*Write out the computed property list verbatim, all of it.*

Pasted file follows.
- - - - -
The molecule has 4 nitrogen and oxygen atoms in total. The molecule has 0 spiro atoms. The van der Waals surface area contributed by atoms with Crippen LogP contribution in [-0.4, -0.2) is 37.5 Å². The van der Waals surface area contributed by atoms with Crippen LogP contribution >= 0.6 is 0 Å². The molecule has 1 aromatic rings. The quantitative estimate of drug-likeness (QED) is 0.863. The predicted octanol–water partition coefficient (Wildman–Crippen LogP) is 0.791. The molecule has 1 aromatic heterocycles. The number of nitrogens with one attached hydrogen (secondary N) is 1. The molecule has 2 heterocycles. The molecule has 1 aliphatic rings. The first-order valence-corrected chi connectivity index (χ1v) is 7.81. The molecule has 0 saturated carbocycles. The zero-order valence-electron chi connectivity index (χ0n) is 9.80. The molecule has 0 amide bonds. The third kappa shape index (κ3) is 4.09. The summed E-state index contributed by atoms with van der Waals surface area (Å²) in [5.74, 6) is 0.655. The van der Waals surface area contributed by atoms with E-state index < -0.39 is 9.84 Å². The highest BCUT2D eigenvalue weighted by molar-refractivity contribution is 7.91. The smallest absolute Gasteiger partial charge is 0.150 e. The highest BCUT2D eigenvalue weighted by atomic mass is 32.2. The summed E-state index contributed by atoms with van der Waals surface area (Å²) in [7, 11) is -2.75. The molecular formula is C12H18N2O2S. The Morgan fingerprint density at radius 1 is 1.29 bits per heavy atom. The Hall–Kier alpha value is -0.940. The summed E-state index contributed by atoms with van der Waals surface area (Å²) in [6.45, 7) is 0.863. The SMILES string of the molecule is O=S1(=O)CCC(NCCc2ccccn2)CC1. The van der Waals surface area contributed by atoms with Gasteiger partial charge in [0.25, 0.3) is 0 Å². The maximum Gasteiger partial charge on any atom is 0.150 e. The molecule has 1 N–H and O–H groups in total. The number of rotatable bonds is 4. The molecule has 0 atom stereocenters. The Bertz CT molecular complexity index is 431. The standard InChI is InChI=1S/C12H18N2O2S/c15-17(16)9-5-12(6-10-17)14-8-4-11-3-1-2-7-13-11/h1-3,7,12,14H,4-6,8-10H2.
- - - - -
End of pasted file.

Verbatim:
The molecule has 4 nitrogen and oxygen atoms in total. The molecule has 0 spiro atoms. The van der Waals surface area contributed by atoms with Crippen LogP contribution in [-0.4, -0.2) is 37.5 Å². The van der Waals surface area contributed by atoms with Crippen LogP contribution >= 0.6 is 0 Å². The molecule has 1 aromatic rings. The quantitative estimate of drug-likeness (QED) is 0.863. The predicted octanol–water partition coefficient (Wildman–Crippen LogP) is 0.791. The molecule has 1 aromatic heterocycles. The number of nitrogens with one attached hydrogen (secondary N) is 1. The molecule has 2 heterocycles. The molecule has 1 aliphatic rings. The first-order valence-corrected chi connectivity index (χ1v) is 7.81. The molecule has 0 saturated carbocycles. The zero-order valence-electron chi connectivity index (χ0n) is 9.80. The molecule has 0 amide bonds. The third kappa shape index (κ3) is 4.09. The summed E-state index contributed by atoms with van der Waals surface area (Å²) in [5.74, 6) is 0.655. The van der Waals surface area contributed by atoms with E-state index < -0.39 is 9.84 Å². The highest BCUT2D eigenvalue weighted by molar-refractivity contribution is 7.91. The smallest absolute Gasteiger partial charge is 0.150 e. The highest BCUT2D eigenvalue weighted by atomic mass is 32.2. The summed E-state index contributed by atoms with van der Waals surface area (Å²) in [7, 11) is -2.75. The molecular formula is C12H18N2O2S. The Morgan fingerprint density at radius 1 is 1.29 bits per heavy atom. The Hall–Kier alpha value is -0.940. The summed E-state index contributed by atoms with van der Waals surface area (Å²) in [6.45, 7) is 0.863. The SMILES string of the molecule is O=S1(=O)CCC(NCCc2ccccn2)CC1. The van der Waals surface area contributed by atoms with Gasteiger partial charge in [0.25, 0.3) is 0 Å². The maximum Gasteiger partial charge on any atom is 0.150 e. The molecule has 1 N–H and O–H groups in total. The number of rotatable bonds is 4. The molecule has 0 atom stereocenters. The Bertz CT molecular complexity index is 431. The standard InChI is InChI=1S/C12H18N2O2S/c15-17(16)9-5-12(6-10-17)14-8-4-11-3-1-2-7-13-11/h1-3,7,12,14H,4-6,8-10H2.